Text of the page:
By Roy L Hales
Peter Varadi is one of the few people who could be said to personify the solar industry. He and his partner, Joseph Lindmayer helped develop this technology for space and founded the World’s first terrestrial solar company in 1973. It was the worlds largest, and possibly the only profitable, solar company when they sold out a decade later. That did not end Varadi’s involvement. He has continued to be at the center of developments, as a consultant to organizations like the European Commission, The World Bank and National Renewable Energy Laboratory. His recently published book, Sun Above the Horizon: Meteoric Rise of the Solar Industry, is and insider’s view of what has transpired since Bell laboratories discovered that silicon was a incredible conductor of electricity in 1953.
Vanguard I was launched five years later. The radio transmitter carried two batteries. The conventional battery was depleted after 20 days. It’s solar partner was never depleted, but the satellite ceased to be operational after six years. Solar’s value in space was established.
Two Hungarian refugees, Joseph Lindmayer and Peter Varadi, were hired to head the satellite program’s (Comsat’s) physics and chemistry departments in 1968.
The “terrestrial” solar story can be traced back to a New Year’s celebration they held.
“I do not know after how many glasses of excellent French champagne during the first hours of 1973 we agreed that if we left the crystallized bureaucracy of Hungary marching toward communism and we came here to the USA, the center of capitalism, we should leave our jobs to form a company and become capitalists,” Varadi wrote (p 9).
Personal anecdotes are one of the strengths of Varadi’s book. They range from business decisions to more personal sketches.
Many are humorous.
One identifies with his secretary, Barbara, who rushed home to put on her best dress, after being told she was going to be on television. They filmed her typing, at an electric typewriter operated with electricy produced from solar energy, for an hour. Watching the news that night, she found this segment restricted to a brief clip in which only her hands were visible.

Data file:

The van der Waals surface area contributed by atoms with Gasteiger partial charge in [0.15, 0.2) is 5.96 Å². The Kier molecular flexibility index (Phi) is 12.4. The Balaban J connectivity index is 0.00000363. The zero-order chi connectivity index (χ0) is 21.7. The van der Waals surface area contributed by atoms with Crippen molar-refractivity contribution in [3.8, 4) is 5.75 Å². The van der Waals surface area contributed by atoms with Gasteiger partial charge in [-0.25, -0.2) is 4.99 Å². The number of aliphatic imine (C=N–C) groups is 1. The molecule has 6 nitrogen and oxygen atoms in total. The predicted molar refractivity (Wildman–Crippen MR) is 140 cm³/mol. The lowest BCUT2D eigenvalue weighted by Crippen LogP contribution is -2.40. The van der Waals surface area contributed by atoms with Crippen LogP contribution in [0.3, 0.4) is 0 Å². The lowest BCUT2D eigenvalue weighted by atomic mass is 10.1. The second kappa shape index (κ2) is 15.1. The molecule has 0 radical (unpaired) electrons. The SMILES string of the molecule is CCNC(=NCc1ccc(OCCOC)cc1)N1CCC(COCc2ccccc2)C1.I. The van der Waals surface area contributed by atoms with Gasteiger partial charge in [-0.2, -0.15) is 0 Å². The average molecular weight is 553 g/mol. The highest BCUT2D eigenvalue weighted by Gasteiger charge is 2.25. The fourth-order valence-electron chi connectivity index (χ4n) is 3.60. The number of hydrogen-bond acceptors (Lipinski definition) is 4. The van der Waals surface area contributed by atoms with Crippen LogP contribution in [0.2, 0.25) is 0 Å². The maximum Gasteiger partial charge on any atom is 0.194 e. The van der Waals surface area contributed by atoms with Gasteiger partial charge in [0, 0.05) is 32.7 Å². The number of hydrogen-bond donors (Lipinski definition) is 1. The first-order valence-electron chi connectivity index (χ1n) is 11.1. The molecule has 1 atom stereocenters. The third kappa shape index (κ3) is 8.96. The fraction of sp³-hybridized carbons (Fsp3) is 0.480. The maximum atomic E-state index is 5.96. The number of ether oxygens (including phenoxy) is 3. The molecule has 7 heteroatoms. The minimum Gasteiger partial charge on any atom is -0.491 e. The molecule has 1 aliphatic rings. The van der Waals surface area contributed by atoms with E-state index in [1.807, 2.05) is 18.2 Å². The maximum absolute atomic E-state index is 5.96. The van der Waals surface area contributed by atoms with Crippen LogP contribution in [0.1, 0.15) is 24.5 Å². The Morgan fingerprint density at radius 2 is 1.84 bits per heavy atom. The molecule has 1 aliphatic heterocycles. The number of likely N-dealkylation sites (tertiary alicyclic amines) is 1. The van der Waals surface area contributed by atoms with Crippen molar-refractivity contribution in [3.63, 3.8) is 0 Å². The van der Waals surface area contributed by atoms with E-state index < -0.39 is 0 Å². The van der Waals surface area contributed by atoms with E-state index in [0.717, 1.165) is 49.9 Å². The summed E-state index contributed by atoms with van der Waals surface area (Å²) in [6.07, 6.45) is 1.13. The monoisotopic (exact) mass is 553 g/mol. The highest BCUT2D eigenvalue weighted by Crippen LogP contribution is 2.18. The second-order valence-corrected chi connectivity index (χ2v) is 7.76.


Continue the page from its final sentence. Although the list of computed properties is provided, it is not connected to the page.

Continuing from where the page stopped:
Varadi concludes the anecdote, “The next day when she came to work she was very upset.”
I love the fact one of his chapters is entitled ”Cook Book: how to make solar cells and modules.” That is exactly what it is, a recipe for baking a solar module in your kitchen!
But as I do not intend to bake a solar module, this is one of the segments I skipped over.
Varadi’s book is half the size of War and Peace (only 528 pages). I found Tolstoy’s book so interesting that I read it three or four times, but am not certain I actually read all of it. (That was decades ago.) Some of the philosophical segments were repetitive and I skipped them. Similarly, I am not interested in every detail of Varadi’s book, but taken as a whole find this is a must-read for anyone interested in solar energy. There is information in this book that you will not easily find elsewhere.
Sun Above the Horizon: Meteoric Rise of the Solar Industry is full of surprises.
This passage comes from his description of the oil industry’s involvement in the 1970/1980‘s (p 253):
“The oil industry is generally considered the Big Bad Wolf for PV. I disagree with this, because it was shown, the oil companies money, which no other investor did, for the establishment of the first terrestrial solar cell and module factories…. Without big oil money, these companies would not have been able to establish their PV production.”
It would be a mistake to sum this book as historic, because it reaches forward into the future.
This is gleaned from one of the chapters on Germany (pp. 472-473):
“Sometime ago in an email correspondence, Wolfgang Palz predicted that the next major advance of PV would be the electric independence of homes and stores from the utility. This may surprise you, but it can be stated this prediction became reality in the spring of 2013..”
As Varadi points out, German utilities are encouraging rooftop owners to purchase battery storage systems so they can become more independent of the grid (and less disruptive). This transforms their present problem into an opportunity:
“ … the largest German utility, Rheinisch-Westfälisches Elektrizitätswerk AG (RWE), realized there is a huge market for storage systems in Germany for the already existing over a million homes and farms equipped with PV systems on their roof …”
Want a glimpse into where the struggle between utilities and rooftop solar is going? Read Sun Above the Horizon: Meteoric Rise of the Solar Industry.
Do you want to know how China came to be such a dominant force in the solar world? Two chapters in Sun Above the Horizon: Meteoric Rise of the Solar Industry are devoted to this topic.
I would recommend the print version, which is published by Pan Stanford Publishing and available through Amazon.com, but you can also obtain it online.
Peter Varadi was interviewed on the radio version of the ECOreport, which will be broadcast through Cortes Community radio Wednesday, July 16, from 10:00 – 10:30 am Pacific time and also posted to the Audio section of the ECOreport website (http://theecoreport.com/category/media-2/radio/)
A half an hour interview is no substitute for the book. Buy a copy and read it. (http://www.amazon.ca/Sun-Above-Horizon-Meteoric-Industry/dp/9814613290).
(Image at top of page: Figure 25.6 Inside the Academy for continuing education, Herne, near Gelsenkirchen. – Sun Above the Horizon © Peter F. Varadi)